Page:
Dylan and George Harrison

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After I posted some comments about The Concert for Bangladesh a little earlier, I stumbled accidentally across this gem, which is in some ways better than anything from the actual film. It’s Bob Dylan and George Harrison singing “If Not For You” from the rehearsal for the show (the song didn’t make it actually into the live performances).

On the one hand, the video documents what Joan Baez and others had already proven – singing a duet with Dylan is tough, because his phrasing can be pretty variable. Indeed, it might be one of the reasons that this wasn’t done live – you don’t want to have two of the biggest stars on the planet sort of faltering through a song in front of 20,000 people.

On the other, I like this video because it seems to point to something simple – that two of the biggest stars on the planet can just be friends. Dylan and Harrison seemed to really understand each other. They performed each other’s songs, and they even will form a band together. It was always evident that of all The Beatles, George was the one that Dylan connected with most (Paul seemingly least). By all reports, they hung out a lot around this period, and you can see that a bit here.

Walking the dog tonight I re-listened to the recordings that Dylan and Harrison produced on May 1, 1970. Bjorner reports thirty-seven tracks were recorded on that day. I have twenty of those, but there were also multiple takes of “Sign on the Window” and “Time Passes Slowly” for New Morning, and probably some false starts.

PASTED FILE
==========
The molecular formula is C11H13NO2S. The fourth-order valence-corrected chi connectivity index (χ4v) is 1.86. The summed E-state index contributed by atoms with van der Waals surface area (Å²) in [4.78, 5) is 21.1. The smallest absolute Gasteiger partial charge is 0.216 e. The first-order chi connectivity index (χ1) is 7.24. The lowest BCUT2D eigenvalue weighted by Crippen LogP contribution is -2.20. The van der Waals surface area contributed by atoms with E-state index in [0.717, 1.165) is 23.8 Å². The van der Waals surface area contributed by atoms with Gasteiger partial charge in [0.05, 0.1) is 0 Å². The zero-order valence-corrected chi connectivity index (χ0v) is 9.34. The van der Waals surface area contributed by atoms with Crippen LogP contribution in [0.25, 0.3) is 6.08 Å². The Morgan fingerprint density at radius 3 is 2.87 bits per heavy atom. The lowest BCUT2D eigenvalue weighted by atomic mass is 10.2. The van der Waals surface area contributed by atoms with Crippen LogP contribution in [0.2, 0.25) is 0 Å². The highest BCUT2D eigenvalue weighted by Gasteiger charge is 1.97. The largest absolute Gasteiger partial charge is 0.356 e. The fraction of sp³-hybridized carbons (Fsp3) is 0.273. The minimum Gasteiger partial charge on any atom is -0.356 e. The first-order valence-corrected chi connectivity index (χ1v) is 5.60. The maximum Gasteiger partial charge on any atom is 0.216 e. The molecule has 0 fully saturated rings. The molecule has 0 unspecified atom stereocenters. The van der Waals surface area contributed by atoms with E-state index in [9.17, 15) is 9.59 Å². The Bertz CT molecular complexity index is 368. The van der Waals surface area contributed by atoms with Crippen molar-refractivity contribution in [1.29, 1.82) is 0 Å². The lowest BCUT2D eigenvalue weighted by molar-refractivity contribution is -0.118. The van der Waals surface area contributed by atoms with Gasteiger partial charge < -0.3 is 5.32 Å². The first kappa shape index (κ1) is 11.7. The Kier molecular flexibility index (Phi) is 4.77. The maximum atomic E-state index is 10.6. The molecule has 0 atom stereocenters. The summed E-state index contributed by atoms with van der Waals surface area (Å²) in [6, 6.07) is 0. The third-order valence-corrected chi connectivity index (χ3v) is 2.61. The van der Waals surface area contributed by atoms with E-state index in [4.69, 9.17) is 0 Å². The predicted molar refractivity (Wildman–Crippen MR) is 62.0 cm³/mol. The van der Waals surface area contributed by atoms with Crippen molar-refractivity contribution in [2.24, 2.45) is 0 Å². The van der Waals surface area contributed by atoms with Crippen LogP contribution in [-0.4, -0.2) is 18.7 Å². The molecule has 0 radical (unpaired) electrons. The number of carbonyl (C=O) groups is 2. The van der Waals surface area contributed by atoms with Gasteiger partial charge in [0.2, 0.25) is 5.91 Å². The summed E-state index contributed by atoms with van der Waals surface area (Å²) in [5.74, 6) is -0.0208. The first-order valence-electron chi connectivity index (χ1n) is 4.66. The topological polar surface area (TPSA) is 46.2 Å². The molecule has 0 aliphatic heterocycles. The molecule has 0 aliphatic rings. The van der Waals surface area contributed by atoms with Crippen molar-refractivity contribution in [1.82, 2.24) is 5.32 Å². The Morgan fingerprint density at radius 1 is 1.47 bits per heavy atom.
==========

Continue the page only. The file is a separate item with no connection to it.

It’s not a great bootleg because George doesn’t sing, except on “Your True Love” (the Carl Perkins song), which would be the primary appeal of hearing them record together. Harrison mostly just plays guitar and the two of them (and bassist Charlie Daniels and drummer Russ Kunkel) are just jamming (“Your True Love” ends with laughing and Dylan says “That’s an oldie”, as if he’s surprised to have remembered it, and they are just dredging things out of their minds). They cover a number of Dylan tunes, possibly at Harrison’s request (you can hear Dylan explain that he can’t remember the chords for “Please Crawl Out Your Window”), and one Beatles song (“Yesterday”, a song Dylan was definitely not born to sing). They even cover, lamely, “Da Doo Ron Ron Ron”.

The best thing to come out of the session, I guess, is “Working on a Guru”, a loopy Basement Tapes sounding piece that gently mocks Harrison’s connections to the Hare Krishnas. It was released on Another Self Portrait. It’s an inessential, but fun, tune.

The Dylan/Harrison sessions took place one month after The Beatles broke up, and before Harrison began working on All Things Must Pass. The visit apparently inspired Harrison’s “Behind That Locked Door”, his country-Hawaiian song that is read as a tribute to Dylan (who was seen to be hiding his talent by doing all of the covers that appeared on Self Portrait (and will soon appear on Dylan)). I have to say, I had never heard this theory before tonight. I always thought that song was just romantic mush (though with awesome steel guitar). Judge for yourself if Harrison is writing about Dylan:

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